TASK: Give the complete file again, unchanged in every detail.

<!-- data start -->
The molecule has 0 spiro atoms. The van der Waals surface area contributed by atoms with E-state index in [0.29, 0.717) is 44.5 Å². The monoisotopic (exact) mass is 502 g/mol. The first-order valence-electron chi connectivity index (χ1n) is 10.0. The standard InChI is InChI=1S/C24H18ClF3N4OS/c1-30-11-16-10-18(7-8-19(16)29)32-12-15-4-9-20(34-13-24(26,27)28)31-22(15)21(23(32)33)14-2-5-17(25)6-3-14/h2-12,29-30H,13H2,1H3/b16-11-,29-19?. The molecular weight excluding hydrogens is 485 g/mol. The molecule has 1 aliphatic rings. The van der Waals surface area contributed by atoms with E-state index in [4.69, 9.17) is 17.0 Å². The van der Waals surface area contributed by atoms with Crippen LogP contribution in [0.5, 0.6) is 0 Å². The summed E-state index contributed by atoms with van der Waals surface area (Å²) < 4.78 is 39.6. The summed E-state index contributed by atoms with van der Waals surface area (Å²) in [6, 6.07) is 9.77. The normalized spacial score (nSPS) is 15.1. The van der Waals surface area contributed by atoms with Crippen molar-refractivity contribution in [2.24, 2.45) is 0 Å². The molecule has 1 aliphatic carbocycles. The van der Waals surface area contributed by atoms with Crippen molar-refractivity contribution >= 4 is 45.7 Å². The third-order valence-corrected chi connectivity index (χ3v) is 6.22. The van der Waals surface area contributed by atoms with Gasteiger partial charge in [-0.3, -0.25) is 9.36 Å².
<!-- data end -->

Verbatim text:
The molecule has 0 spiro atoms. The van der Waals surface area contributed by atoms with E-state index in [0.29, 0.717) is 44.5 Å². The monoisotopic (exact) mass is 502 g/mol. The first-order valence-electron chi connectivity index (χ1n) is 10.0. The standard InChI is InChI=1S/C24H18ClF3N4OS/c1-30-11-16-10-18(7-8-19(16)29)32-12-15-4-9-20(34-13-24(26,27)28)31-22(15)21(23(32)33)14-2-5-17(25)6-3-14/h2-12,29-30H,13H2,1H3/b16-11-,29-19?. The molecular weight excluding hydrogens is 485 g/mol. The molecule has 1 aliphatic rings. The van der Waals surface area contributed by atoms with E-state index in [4.69, 9.17) is 17.0 Å². The van der Waals surface area contributed by atoms with Crippen LogP contribution in [0.5, 0.6) is 0 Å². The summed E-state index contributed by atoms with van der Waals surface area (Å²) < 4.78 is 39.6. The summed E-state index contributed by atoms with van der Waals surface area (Å²) in [6, 6.07) is 9.77. The normalized spacial score (nSPS) is 15.1. The van der Waals surface area contributed by atoms with Crippen molar-refractivity contribution in [2.24, 2.45) is 0 Å². The molecule has 1 aliphatic carbocycles. The van der Waals surface area contributed by atoms with Crippen molar-refractivity contribution >= 4 is 45.7 Å². The third-order valence-corrected chi connectivity index (χ3v) is 6.22. The van der Waals surface area contributed by atoms with Gasteiger partial charge in [-0.3, -0.25) is 9.36 Å².